Chapter in The EU Political System After the 2019 European Elections.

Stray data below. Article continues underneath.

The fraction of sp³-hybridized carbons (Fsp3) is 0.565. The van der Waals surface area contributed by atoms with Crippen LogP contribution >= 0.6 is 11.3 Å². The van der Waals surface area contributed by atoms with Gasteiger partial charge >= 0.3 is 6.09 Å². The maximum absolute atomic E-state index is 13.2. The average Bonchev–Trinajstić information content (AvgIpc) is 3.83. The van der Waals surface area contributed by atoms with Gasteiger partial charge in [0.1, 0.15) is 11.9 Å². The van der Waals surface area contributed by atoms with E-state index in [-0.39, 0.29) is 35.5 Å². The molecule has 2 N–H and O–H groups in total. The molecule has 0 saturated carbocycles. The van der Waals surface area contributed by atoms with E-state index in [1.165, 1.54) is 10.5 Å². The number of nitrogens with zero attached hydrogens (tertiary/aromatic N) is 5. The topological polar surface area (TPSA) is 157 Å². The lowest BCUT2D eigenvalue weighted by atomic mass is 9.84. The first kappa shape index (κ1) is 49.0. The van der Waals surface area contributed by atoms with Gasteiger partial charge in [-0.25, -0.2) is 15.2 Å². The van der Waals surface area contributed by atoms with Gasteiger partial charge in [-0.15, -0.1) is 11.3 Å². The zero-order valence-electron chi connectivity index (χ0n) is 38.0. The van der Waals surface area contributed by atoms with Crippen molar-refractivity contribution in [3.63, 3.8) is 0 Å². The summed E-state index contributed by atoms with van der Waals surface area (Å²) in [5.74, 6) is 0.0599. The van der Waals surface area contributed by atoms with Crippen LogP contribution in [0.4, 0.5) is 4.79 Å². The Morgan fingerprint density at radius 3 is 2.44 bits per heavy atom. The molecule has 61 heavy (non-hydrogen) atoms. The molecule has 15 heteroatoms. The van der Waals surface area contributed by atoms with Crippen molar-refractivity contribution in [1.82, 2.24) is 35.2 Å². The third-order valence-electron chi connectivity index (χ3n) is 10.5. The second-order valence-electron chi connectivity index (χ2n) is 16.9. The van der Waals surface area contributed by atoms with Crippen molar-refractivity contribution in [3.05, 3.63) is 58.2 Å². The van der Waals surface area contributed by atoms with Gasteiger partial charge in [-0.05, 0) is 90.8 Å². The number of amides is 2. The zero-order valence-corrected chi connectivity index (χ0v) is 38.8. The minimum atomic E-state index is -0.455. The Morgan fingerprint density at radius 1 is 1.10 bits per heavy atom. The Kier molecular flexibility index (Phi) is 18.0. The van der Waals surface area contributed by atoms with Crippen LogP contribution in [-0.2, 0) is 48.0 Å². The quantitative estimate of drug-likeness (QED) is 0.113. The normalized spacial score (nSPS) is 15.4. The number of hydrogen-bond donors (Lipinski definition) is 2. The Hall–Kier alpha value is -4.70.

One of the key outcomes of the 2019 elections is the increased fragmentation of the European Parliament (EP). The decline of traditional parties in many member states, the good results of the Greens and the Liberals, combined with the success of Eurosceptics have led to a political reconfiguration of the EP. This poses a challenge for its functioning and its place in the EU decision-making system. A higher level of internal fragmentation may make it more difficult to reach a common position in time to truly have a voice in EU interinstitutional debates. This chapter aims to examine the implications of higher political fragmentation on coalition formation in the EP since 2019. Our central question is: how has the political equilibrium within the EP changed since the beginning of the 9th legislative term? We expect that the two largest political families will cooperate even more now that they do not hold an absolute majority on their own. We further expect them to include smaller groups in the grand coalition more often in order to continue to adopt reports with large majorities. To examine this question, we rely on an analysis of roll-call votes (RCV) at the plenary level.